Colombia’s thirty-four páramos are unique, high-altitude wetland ecosystems that serve as vital sources of freshwater for nearby inhabitants’ survival. To those who don’t directly rely on a healthy páramo ecosystem for life, however, these highlands have a different draw: precious metals buried deep beneath the surface.
Therein lies the problem. In 1994, Greystar Resources Limited, now named Eco Oro Minerals Corp., acquired mining rights in the Páramo de Santurbán and has been carrying out mining exploration in the area ever since. During this time, former-President Alvaro Uribe granted hundreds of exploratory mining permits in an effort to generate economic growth. These permits allow for exploration but not extraction unless environmental permits are granted. Colombian law prohibits mining within páramo limits, but companies take advantage of its ambiguous delimitation to push forward with so-called “development” in the area.
On September 10, CIEL hosted a presentation given by a small delegation from the Committee for Defense of Water and the Santurbán Páramo. The discussion outlined their struggle to protect the páramo from mining and to highlight how the project threatens the water supply of more than two million Colombians.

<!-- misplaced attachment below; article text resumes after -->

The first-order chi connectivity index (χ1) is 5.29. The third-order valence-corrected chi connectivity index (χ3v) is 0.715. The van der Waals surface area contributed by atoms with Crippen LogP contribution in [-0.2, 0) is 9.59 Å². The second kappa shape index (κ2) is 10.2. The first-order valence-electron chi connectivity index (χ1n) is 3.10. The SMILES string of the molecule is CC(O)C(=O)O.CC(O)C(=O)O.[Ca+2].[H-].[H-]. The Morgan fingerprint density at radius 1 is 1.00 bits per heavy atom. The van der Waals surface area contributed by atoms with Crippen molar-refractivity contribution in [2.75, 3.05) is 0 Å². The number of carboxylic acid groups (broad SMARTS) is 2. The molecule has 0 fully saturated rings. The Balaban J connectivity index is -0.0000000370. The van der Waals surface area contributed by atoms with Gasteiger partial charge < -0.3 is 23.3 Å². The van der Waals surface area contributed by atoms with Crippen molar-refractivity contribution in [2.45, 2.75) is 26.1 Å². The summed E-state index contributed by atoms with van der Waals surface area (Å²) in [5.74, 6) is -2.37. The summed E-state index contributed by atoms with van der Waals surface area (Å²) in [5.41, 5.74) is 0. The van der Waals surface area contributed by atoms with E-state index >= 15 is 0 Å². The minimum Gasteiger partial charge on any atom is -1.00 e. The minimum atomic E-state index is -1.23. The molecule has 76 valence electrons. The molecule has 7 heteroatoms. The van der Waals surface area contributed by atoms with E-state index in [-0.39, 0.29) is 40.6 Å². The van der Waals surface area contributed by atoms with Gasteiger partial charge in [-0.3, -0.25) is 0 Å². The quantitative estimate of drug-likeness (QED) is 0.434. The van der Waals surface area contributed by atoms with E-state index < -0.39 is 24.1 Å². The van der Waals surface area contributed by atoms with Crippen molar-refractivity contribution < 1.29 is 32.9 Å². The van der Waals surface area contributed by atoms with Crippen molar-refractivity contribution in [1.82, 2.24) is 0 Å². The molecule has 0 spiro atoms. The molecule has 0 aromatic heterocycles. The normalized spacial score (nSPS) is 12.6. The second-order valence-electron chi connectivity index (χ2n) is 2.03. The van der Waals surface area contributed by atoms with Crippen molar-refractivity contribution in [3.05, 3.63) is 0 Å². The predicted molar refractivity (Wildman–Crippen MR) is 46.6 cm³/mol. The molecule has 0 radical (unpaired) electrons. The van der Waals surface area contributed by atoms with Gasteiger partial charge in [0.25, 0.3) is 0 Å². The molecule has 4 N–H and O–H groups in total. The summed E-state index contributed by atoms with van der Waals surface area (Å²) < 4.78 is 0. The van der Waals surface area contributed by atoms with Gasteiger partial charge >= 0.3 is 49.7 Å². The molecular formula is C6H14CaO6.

The International Finance Corporation (IFC), the private investment division of the World Bank, backed the project in 2009 during its preliminary stages, buying $11 million in shares of the company and effectively becoming a shareholder in Eco Oro. But by trading irreplaceable ecosystems for the potential profits of extraction, the IFC and Colombian government take a disastrously short-sighted approach to economic development, in which the Colombian people, especially those nearest to the project site, get the short end of the stick.
By holding shares in Eco Oro’s project, the IFC has demonstrated that it, too, is willing to prioritize material gain over the rights of citizens and importance of the vital ecosystem.
This mining project is in clear violation of IFC standards by not complying with Colombian Law or assessing the environmental implications and must be stopped all together to preserve the land, respect the rights of local communities, and to nourish the people of Colombia who depend on the health of the páramo for survival. New, more specific guidelines for mining are currently under review in Colombia and could successfully block current projects and prohibit new ventures from starting.
The main goal of the Committee’s visit to Washington, D.C. was to meet with IFC and World Bank Directors and staff to alert them of this project and the impending report by the Compliance Advisor Ombudsman (CAO), which is the office in charge of responding to complaints from project-affected communities.
The CAO’s audit and report on the IFC’s investment in Eco Oro will hopefully shed more light on the IFC’s failure to comply with its established Performance Standards on Environmental and Social Sustainability. By alerting bank officials to this case, the Committee for Defense of Water and the Santurbán Páramo hopes to get support for a strong action plan that may help resolve the issue and protect the Santurban páramo once and for all.
Originally posted on November 6, 2014.